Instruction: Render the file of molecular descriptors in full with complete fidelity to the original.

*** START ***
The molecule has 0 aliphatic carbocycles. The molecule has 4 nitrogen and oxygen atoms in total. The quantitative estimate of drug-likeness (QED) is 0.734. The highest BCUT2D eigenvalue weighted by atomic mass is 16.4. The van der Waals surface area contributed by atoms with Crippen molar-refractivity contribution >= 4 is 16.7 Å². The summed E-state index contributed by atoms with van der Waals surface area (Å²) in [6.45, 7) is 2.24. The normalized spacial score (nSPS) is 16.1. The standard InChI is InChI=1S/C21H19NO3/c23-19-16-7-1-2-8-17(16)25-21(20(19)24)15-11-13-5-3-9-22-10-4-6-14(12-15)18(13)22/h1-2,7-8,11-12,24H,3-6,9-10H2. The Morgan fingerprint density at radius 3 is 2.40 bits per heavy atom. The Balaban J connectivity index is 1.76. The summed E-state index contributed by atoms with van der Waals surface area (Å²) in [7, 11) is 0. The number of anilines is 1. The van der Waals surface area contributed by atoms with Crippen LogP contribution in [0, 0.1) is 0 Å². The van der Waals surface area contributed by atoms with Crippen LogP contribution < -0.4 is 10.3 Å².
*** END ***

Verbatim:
The molecule has 0 aliphatic carbocycles. The molecule has 4 nitrogen and oxygen atoms in total. The quantitative estimate of drug-likeness (QED) is 0.734. The highest BCUT2D eigenvalue weighted by atomic mass is 16.4. The van der Waals surface area contributed by atoms with Crippen molar-refractivity contribution >= 4 is 16.7 Å². The summed E-state index contributed by atoms with van der Waals surface area (Å²) in [6.45, 7) is 2.24. The normalized spacial score (nSPS) is 16.1. The standard InChI is InChI=1S/C21H19NO3/c23-19-16-7-1-2-8-17(16)25-21(20(19)24)15-11-13-5-3-9-22-10-4-6-14(12-15)18(13)22/h1-2,7-8,11-12,24H,3-6,9-10H2. The Morgan fingerprint density at radius 3 is 2.40 bits per heavy atom. The Balaban J connectivity index is 1.76. The summed E-state index contributed by atoms with van der Waals surface area (Å²) in [7, 11) is 0. The number of anilines is 1. The van der Waals surface area contributed by atoms with Crippen LogP contribution in [0, 0.1) is 0 Å². The van der Waals surface area contributed by atoms with Crippen LogP contribution < -0.4 is 10.3 Å².